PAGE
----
directly with the same measures of modern performers. No wonder, then, that the largest organization of scholarly fans, the Society for American Baseball Research, is so numerically minded, and has contributed, through its acronym, a new word to our language: sabermetrics, for the statistical study of sporting records.
Humans, as I have argued, are trend-seeking creatures (perhaps I should say "storytelling animals," for what we really love is a good tale— and, for reasons both cultural and intrinsic, we view trends as stories of the best sort). We are therefore driven to scan the charts of baseball records for apparent trends—and then to devise stories for their causes. Remember that our cultural legends include two canonical modes for trending: advances to something better as reasons for celebration, and declines to an abyss as sources of lamentation (and hankering after a mythical golden age of "good old days"). Since 0.400 hitting is both so noticeable and so justly celebrated, and since its pattern of decline and disappearance so clearly embodies the second of our canonical legends, no other trend in baseball’s statistical history has attracted such notoriety and engendered such lamentation.
The problem seems so obvious in outline: something terrific, the apogee of batting performance, was once reasonably common and has now disappeared. Therefore, something profoundly negative has happened to hitting in baseball. I mean, how else could you possibly read the evidence? The best is gone, and therefore something has gotten worse. I devote this chapter to the paradoxical claim that extinction of 0.400 hitting really measures the general improvement of play in professional baseball. Such a claim cannot even be conceived while we remain stuck in our usual Platonic mode of viewing 0.400 hitting as a "thing" or "entity" in itself—for the extinction of good items must mean that something has turned sour. I must therefore convince you that this basic conceptualization is erroneous, and that you should not view 0.400 hitting as a thing at all, but rather as the right tail in a full house of variation.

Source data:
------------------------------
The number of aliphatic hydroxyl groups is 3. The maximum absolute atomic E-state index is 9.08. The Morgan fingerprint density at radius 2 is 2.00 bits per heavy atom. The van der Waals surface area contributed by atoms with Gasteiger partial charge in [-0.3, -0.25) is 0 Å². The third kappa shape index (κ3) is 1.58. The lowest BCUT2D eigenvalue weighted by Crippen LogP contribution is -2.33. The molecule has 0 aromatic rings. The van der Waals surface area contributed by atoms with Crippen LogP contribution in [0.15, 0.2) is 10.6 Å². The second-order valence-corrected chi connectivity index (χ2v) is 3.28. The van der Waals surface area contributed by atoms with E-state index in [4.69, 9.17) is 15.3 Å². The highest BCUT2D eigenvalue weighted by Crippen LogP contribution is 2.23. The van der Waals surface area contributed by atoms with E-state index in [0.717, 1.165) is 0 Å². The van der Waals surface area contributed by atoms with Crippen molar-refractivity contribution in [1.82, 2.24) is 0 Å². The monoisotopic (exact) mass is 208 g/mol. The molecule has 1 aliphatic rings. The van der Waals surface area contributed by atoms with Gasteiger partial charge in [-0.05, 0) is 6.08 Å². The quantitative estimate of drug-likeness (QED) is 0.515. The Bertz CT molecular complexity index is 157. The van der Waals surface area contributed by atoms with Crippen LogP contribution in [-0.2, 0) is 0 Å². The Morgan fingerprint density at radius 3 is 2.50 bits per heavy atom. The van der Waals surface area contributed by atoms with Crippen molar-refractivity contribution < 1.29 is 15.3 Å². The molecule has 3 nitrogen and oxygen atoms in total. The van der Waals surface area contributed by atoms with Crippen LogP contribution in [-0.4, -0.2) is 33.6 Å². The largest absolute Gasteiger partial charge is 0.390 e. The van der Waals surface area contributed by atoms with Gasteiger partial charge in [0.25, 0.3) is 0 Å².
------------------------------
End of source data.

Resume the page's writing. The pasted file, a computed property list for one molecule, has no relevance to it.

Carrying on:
More ink has been spilled on the disappearance of 0.400 hitting than on any other statistical trend in baseball’s history. The particular explanations have been as varied as their authors, but all agree on one underlying proposition: that the extinction of 0.400 hitting measures the worsening of something in baseball, and that the problem will therefore be solved when we determine what has gone wrong.
This chorus of woe may be divided into two subchoirs, the first singing a foolish tune that need not long detain us, the second more worthy of our respect as an interesting error reflecting the deeper mistake that made this book necessary. The first explanation invokes the usual mythology about good old days versus modern mollycoddling, Nintendo, power lines, high taxes, rampant vegetarianism, or whatever contemporary ill you favor for explaining the morally wretched state of our current lives. In the good old days, when men were men, chewed tobacco, and tormented homosexuals with no fear of rebuke, players were tough and fully concentrated. They did nothing but think baseball, play baseball, and live baseball. Just look at Ty Cobb, sliding into third, spikes high (and directed at the fielder’s flesh). How could any modern player, with his high salary and interminable distractions, possibly match this lost devotion? I call this version the Genesis Myth to honor the appropriate biblical passage about wondrous early times: "There were giants in the earth in those days" (Genesis 6:4). I don’t think that we need to take such fulminations seriously (I shall give my reasons a bit later). For salaries in millions that can last for only a few years of physical prime and be lost forever in a careless moment, modern players can muster quite ferocious dedication to their craft; modern ballplayers
Robert S. Kaplan, David P. Norton
Chelsea Camaron, Mj Fields